Halo's box art

Halo: Combat Evolved, also known as Halo 1, is the first installment of the Halo game series. It was created by Bungie and initially released on the original Xbox in 2001 by publisher/owner Microsoft. In 2003, the game was released for Windows PC and Mac via different studios.

Halo 1 uses Bungie's proprietary Blam! engine, which also formed the basis of later games in the series. PC versions of the game support a variety of command line/shortcut arguments to configure and toggle features.


Today, most modding of H1 is focused on H1A MCC and Halo Custom Edition. Regardless of the target engine, the recommended approach is to use the MCC mod tools for tag authoring and optionally invader to extract tags and build maps for other targets.

Editions and versions

Evolution of the Halo 1 editions and versions, colour-coded by platform or major revision

Xbox (Bungie, 2001)

Sometimes called h1x or OG Xbox, this is the classic first release of Halo 1 for the original Xbox. It supports LAN multiplayer and spawned a competitive community which is still active. While original Xbox consoles are hard to come by, emulation is an emerging alternative. Though it is a more involved process, custom maps created with the HEK can be ported back to Xbox.

Xbox has a rich history of modding, notably:

  • Halo 1.5, which adds new competitive maps. Custom edition ports of these maps are also available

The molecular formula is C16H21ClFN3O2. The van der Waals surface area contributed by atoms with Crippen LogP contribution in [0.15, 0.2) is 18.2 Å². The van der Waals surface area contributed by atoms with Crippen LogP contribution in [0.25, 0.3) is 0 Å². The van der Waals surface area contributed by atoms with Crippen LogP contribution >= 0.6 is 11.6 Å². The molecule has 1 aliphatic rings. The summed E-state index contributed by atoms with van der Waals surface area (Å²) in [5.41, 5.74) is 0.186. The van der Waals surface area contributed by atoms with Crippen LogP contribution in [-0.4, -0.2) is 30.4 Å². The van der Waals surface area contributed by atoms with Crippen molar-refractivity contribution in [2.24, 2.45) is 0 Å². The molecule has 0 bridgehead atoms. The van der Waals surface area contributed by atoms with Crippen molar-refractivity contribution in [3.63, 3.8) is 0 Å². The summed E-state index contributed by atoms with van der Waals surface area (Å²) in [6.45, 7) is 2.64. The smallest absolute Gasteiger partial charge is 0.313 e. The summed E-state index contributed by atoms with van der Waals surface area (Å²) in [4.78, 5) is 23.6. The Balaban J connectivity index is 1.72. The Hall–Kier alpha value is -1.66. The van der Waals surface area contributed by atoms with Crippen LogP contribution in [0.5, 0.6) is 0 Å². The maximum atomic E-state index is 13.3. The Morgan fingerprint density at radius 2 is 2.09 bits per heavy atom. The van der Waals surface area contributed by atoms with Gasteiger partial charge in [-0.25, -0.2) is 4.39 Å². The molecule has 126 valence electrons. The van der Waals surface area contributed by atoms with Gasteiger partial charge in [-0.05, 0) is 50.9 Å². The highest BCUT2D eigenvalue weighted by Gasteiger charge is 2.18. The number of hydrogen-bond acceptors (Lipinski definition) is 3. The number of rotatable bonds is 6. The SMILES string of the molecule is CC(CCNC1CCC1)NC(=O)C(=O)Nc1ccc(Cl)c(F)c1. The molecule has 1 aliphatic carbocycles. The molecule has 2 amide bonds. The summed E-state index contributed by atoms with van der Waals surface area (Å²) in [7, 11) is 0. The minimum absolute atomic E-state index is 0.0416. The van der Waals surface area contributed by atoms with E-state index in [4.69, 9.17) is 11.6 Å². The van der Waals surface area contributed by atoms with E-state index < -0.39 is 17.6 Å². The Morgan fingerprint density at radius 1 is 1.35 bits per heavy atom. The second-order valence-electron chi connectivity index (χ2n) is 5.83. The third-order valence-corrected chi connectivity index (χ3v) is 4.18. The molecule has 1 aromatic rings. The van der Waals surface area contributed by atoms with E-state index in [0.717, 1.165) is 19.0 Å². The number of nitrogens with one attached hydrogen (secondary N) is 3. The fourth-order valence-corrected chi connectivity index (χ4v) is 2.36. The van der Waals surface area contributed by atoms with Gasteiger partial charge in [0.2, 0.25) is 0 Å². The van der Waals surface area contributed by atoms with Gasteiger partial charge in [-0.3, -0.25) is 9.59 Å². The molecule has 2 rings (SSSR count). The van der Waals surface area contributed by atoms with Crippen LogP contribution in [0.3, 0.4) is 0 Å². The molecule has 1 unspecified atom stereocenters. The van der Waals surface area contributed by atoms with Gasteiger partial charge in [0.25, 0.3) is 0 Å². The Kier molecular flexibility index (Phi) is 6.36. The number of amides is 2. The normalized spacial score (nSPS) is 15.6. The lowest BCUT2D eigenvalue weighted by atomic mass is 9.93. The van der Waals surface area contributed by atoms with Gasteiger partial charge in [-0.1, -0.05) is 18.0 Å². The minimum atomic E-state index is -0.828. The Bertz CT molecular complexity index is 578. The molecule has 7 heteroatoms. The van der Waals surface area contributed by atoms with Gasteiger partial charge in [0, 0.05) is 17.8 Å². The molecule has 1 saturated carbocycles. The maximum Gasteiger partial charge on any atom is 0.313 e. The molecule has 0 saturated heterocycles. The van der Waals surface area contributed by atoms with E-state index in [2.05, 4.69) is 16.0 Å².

• Halo 1 Final, and its Neutral Host Edition (NHE), is a newer competitive mod with modified sounds, time callouts, and a selection of stock and H1.5 2v2-oriented maps
  • Patch Edition (PE) is a modified version of NHE with map adjustments by Patch and hirsute.

Halo PC (Gearbox Software, 2003)

Often called retail or PC, this edition is the classic port of Halo 1 to Windows PC by developer Gearbox Software and publisher Microsoft Game Studios. Compared to the Xbox version, the PC port included a number of changes (for better and worse):

  • Modification of some multiplayer maps' level geometry
  • Addition of server browser and online play
  • Addition of Banshees to multiplayer
  • Addition of the flame thrower, fuel rod gun, and rocket warthog
  • Addition of the multiplayer maps Death Island, Ice Fields, Gephyrophobia, Infinity, Timberland, and Danger Canyon
  • Addition of a dedicated server, haloceded.exe
  • The model tag was modified into gbxmodel
  • A new "jet" particle creation physics type was added to the particle_system tag
  • Regressions in visuals and assets due to platform differences and the port being based on a pre-release version of Xbox Halo 1

The game received several patches since its release to address remote exploits, remove the CD requirement, replace the GameSpy Arcade lobby, and other minor improvements. Its current version is 1.0.10 ([2014][patch]).

Several beta versions of Halo PC can also be found online. Beta 1.5 has unfinished versions of PC-exclusive content and weapon tuning similar to pre-release Xbox versions. Marketing beta 1.8 features doppler and a model detail option.

Custom Edition (PC, Gearbox Software, 2004)

Custom Edition is a standalone version of Halo PC released in 2004 which supports custom multiplayer and singleplayer maps created using the HEK. It does not include the stock campaign.

Mac (Westlake Interactive, 2003)